Over half of the 7,571 jail inmates who died between 2008 to 2019 were never convicted and were still awaiting trial, reports Reuters.
Reuters conducted an investigation into 523 of the United States’ biggest jails, submitting over 1,500 public records requests. The data collected from 2008 to 2019 reflects a 35 percent increase of jail deaths in the last decade
Some 4,998 of the 7,571 inmate deaths reported were of individuals in pretrial detention.
According to the report, the staggering number of deaths is due to “suicide, botched healthcare and bad jail keeping.”
The Bureau of Justice Statistics has been collecting jail fatality data for the past 20 years, but under 1984 legislation, this data is kept confidential as a way to encourage police to accurately report deaths. The privacy of the data is considered “critical” to its accuracy.
Although data privacy through the bureau might encourage local police to report accurate statistics, it doesn’t stop the misattribution of deaths.
The Reuters investigation found that over 2,000 of the 7,571 inmate deaths were due to suicide “amid mental breakdowns.” Reports to the Justice Department sometimes list suicides or homicides as “accidents or illnesses,” implicating that the data that provided to the Justice Department does have is most likely skewed.
Jails can also remove an inmate from the roster by releasing them on the basis of hospitalization with a grave condition. Although claiming that these “compassionate releases” will give family members one last chance to spend time with the inmate, Reuters noted this is a way for jails to avoid responsibility and lower their total number of deaths.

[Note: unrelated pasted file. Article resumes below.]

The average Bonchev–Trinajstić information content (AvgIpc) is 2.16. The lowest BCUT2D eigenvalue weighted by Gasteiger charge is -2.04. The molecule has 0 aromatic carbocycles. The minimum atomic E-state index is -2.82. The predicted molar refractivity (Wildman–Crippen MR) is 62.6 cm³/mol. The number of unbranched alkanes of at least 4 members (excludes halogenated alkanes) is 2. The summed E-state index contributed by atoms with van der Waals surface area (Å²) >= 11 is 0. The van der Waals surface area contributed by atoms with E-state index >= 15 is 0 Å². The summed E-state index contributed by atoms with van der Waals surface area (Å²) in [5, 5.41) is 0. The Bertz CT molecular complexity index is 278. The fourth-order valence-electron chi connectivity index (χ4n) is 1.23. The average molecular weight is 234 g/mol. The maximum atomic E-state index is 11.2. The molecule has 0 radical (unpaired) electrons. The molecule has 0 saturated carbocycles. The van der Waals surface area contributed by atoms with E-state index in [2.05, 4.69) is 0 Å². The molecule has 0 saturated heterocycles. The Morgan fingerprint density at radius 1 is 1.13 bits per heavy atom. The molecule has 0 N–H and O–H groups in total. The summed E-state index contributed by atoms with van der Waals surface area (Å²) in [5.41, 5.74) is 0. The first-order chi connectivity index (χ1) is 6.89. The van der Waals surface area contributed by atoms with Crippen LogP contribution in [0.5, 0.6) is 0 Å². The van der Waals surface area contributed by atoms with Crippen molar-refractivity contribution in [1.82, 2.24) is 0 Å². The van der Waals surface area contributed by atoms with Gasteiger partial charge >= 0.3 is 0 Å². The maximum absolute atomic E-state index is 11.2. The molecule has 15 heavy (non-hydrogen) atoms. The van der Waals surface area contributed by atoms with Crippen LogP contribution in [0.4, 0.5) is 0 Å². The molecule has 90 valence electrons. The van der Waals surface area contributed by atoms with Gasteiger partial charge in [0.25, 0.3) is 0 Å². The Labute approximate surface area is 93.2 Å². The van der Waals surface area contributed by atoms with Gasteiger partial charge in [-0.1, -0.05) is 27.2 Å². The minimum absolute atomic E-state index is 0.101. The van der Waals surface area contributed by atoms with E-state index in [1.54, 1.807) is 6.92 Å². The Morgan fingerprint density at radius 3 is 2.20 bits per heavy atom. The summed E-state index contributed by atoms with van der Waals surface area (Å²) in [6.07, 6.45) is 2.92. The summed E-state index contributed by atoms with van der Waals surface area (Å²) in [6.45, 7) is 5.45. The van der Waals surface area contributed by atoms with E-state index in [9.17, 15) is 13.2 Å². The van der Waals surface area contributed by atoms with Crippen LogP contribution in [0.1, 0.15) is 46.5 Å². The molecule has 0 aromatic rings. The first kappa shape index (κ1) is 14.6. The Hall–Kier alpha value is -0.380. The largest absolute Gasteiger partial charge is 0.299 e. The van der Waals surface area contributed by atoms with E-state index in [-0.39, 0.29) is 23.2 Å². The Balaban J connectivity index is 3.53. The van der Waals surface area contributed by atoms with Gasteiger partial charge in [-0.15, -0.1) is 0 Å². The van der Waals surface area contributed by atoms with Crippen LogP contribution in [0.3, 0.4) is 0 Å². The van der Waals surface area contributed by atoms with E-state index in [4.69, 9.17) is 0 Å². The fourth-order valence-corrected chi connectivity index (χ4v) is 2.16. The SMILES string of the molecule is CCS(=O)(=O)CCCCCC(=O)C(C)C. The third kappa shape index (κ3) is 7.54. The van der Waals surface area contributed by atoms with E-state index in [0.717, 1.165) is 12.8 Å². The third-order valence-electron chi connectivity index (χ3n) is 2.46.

Additionally, with no prior public record of jail death data except for what the Bureau of Justice Statistics sparingly reports, there’s no evidence to incite jail reform.
Although the Justice Department conducts investigations based on data received from jails, the number of investigations is low, with only 19 investigations opened from 2008 to 2019, only three of which were opened during the Trump administration.
Even more sparse are the reports meant to be issued regularly by the bureau that show state and nation-wide trends in jail deaths from the private data they collect. As the only real resource to jail fatality statistics, these reports are crucial to identifying trends that can incite reform within jails.
Reuters noted that the bureau’s 2016 report wasn’t issued until this year, and a justice spokesman said there are “no plans” to issue any further reports.
Such a high rate of death among jail inmate populations also reflects a problem with America’s “innocent until proven guilty” mentality within the court system.
Almost 300 of those who died within jail spent a year or more awaiting their trial, the report says.
While the article notes that constitutional rights such as that to a fair and speedy trial, as well as protection from cruel and unusual punishment should prevent severe maltreatment within the jail system, the inability to clearly define “fair,” “speedy,” and “unusual” continue to leave inmates with loose protections.
Emily Riley is a TCR justice reporting intern.